Geraldton Mayor lashes Senator Fraser Anning over Australia Day niqab social media post

Headshot of Adam Poulsen
Adam PoulsenGeraldton Guardian
VideoThe panel on Sunrise have backed Geraldton mayor Shane Van Styn's opposition to a ban on board shorts at Australia Day citizenship ceremonies.

Mayor Shane Van Styn, who defied the Prime Minister’s citizenship “boardies ban”, is at loggerheads with a Queensland Senator after a woman wore a traditional Islamic face covering at a citizenship ceremony in Geraldton.

Mr Van Styn, who supports the woman, condemned a backlash on his Facebook page after he posted a photo of her wearing a niqab at the ceremony.

The photo attracted a barrage of criticism after it was re-posted by independent Senator Fraser Anning.

Senator Fraser Anning’s social media post.
Camera IconSenator Fraser Anning’s social media post. Credit: Facebook

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Mr Van Styn was quick to hit back, taking to Facebook to denounce the messages as “horrendous”.

“Ninety-nine per cent of the negative comments were attributed to people from over east,” he said.

“The significant messages of support were all coming from Geraldton, and Geraldton people should be proud of that.”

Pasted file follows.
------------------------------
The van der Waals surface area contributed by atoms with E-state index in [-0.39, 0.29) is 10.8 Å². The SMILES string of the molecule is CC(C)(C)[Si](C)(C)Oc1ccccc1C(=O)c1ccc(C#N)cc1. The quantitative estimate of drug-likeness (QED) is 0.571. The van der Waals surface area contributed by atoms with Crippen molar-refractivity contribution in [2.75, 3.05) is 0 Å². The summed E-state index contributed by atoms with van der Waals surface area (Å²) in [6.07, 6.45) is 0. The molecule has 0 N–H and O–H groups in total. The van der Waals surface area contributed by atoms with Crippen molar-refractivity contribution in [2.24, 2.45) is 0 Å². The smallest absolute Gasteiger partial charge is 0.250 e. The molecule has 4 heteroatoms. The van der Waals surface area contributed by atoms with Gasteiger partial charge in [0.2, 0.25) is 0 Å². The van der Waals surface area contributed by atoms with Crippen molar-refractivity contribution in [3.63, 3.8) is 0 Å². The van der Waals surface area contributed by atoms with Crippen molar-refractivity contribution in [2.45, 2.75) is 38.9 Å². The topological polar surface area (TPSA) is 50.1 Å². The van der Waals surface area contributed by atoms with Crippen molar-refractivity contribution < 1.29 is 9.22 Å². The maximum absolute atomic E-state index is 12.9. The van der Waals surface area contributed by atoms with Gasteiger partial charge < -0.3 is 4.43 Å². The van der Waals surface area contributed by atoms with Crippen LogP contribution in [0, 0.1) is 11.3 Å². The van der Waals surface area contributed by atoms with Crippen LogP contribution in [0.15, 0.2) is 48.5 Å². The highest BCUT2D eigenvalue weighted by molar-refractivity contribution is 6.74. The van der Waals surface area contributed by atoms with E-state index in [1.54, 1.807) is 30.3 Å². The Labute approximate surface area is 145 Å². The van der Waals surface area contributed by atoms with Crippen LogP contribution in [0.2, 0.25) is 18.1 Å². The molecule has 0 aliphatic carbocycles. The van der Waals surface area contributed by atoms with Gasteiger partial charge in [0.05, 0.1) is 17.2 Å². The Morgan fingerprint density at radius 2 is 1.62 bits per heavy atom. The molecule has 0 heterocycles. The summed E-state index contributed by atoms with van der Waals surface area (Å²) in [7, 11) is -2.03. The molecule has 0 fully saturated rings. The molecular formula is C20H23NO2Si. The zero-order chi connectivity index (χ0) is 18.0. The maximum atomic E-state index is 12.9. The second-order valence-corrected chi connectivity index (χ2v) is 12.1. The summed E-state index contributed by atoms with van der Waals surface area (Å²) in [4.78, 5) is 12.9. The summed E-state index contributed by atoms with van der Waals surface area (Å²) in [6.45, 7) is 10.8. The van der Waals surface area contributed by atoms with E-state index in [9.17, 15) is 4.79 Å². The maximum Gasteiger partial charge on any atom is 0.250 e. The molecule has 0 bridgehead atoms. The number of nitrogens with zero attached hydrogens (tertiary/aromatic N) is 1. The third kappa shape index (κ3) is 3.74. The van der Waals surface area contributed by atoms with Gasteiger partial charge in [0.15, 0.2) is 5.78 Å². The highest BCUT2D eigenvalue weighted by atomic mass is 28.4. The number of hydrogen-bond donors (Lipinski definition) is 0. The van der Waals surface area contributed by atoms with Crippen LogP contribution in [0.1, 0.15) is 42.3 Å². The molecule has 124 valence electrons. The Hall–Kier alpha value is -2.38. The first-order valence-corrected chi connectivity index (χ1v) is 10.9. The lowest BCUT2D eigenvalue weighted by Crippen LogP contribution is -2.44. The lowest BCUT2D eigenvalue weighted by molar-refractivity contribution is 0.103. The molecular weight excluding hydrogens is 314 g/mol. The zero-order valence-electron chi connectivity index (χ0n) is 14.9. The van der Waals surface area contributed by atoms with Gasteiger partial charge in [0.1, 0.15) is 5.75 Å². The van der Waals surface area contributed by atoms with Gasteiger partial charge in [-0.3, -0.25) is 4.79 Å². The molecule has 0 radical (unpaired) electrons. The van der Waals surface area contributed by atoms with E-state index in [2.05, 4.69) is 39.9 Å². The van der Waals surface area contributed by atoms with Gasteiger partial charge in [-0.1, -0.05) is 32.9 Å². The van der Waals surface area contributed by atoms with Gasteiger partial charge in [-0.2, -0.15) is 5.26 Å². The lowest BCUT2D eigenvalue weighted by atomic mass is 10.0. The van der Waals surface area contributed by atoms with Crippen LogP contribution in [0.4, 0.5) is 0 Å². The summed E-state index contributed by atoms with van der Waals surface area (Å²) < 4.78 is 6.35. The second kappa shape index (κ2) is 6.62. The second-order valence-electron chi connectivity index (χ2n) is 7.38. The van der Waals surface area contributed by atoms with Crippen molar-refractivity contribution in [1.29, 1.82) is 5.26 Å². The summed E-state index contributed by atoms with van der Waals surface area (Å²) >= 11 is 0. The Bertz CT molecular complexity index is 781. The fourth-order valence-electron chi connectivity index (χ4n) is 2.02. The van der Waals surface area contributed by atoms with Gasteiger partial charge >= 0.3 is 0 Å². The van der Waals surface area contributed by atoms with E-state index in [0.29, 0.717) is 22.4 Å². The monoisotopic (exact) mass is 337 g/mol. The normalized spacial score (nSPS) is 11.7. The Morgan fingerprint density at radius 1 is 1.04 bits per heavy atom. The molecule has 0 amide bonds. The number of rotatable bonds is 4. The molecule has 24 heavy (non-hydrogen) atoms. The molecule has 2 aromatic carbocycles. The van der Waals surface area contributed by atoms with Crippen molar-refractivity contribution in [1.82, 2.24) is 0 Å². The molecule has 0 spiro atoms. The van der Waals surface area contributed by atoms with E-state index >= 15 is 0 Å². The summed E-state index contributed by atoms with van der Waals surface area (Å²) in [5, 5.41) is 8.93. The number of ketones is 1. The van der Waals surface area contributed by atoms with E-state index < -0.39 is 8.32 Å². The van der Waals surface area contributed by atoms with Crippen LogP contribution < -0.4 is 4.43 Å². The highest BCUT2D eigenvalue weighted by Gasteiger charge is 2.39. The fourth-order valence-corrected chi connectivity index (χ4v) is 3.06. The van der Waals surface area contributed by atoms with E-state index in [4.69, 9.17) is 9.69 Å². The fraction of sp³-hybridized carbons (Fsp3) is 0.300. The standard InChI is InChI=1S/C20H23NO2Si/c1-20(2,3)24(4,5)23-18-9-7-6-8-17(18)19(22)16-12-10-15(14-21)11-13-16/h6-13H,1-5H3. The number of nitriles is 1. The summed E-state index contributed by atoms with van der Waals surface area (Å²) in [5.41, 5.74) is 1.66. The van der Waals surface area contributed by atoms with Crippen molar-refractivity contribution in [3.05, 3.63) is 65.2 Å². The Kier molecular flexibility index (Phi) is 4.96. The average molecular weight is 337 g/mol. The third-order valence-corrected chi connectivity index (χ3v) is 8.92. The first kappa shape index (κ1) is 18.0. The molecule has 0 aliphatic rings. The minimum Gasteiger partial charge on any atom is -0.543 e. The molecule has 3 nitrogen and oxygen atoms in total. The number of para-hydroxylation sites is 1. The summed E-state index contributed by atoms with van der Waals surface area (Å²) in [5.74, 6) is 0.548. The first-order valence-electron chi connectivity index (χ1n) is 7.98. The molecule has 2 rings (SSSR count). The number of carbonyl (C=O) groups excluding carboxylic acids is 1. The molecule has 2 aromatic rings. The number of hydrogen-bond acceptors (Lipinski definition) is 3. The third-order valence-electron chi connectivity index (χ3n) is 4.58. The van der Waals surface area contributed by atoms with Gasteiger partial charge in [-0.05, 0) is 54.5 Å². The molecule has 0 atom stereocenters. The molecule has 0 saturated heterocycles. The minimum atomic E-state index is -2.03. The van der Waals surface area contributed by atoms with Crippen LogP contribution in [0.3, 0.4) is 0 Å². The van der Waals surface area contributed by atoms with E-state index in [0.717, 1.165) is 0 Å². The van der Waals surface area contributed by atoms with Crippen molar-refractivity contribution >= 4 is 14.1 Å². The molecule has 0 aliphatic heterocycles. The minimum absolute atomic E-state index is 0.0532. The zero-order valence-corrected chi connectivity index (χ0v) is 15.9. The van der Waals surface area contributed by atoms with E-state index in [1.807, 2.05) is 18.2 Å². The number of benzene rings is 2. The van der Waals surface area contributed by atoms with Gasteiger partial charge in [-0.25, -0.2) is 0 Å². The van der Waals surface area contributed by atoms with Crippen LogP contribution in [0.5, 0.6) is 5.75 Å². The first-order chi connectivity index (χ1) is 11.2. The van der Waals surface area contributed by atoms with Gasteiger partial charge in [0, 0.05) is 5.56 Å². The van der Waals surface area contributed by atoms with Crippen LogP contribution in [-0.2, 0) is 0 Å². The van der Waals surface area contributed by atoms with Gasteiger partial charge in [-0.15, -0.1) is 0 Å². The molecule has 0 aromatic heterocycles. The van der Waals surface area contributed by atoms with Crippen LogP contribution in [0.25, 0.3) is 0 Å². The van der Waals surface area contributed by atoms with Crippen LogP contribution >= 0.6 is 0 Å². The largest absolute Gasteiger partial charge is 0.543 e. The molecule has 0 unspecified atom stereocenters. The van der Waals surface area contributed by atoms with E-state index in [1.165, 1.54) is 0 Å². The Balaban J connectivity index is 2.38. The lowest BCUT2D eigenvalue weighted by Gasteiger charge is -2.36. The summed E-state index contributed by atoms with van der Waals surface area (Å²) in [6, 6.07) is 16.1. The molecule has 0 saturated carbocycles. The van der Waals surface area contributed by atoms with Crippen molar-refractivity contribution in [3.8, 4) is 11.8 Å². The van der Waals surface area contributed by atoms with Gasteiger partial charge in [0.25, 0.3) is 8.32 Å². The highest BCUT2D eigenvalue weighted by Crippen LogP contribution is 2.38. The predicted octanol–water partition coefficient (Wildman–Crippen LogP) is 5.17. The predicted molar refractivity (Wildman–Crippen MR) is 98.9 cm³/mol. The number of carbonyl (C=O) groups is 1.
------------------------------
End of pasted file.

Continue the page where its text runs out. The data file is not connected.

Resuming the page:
Mr Van Styn said intolerance had “absolutely no place in Geraldton”.

“People will walk around Geraldton in their Bintang shorts and singlets and cry foul that they can’t wear what they want in Muslim countries, and I just find that breathtakingly ignorant,” he said.

“People say things like, ‘I can’t go to an Islamic country and wear a bikini’. Well, the most populous Muslim nation is Indonesia, and last time I checked you can wear whatever you want in Bali.”

Many of the critical messages focused on the woman’s clothing, with some posters claiming to be offended by traditional Islamic garments.

Mr Van Styn said such views were absurd.

“There shouldn’t be any strict formal dress codes of any persuasion inside a free Australian society,” he said.

“The reason people should be allowed to wear thongs and shorts to a civic event is the very same reason why people should be able to wear their culturally preferred dress.

“We should just get on with our own lives and focus on making ourselves better people instead of telling other people how to be.”

A spokesman for Senator Anning said he was not objecting to Islamic dress, but to a “repressive” belief system that “subjugates women”.

“If Mr Van Styn wants to virtue signal to the world his gushing enthusiasm for multiculturalism and Balkanising Australia, he has to expect that those who don’t want to see this may express some objection,” he said.

Mr Van Styn attracted national attention last week when he urged Prime Minister Scott Morrison to rethink his ban on casual wear for participants at Australia Day citizenship ceremonies.

The mayor said at the time that the council would not stop people becoming Australians based on what they were wearing.

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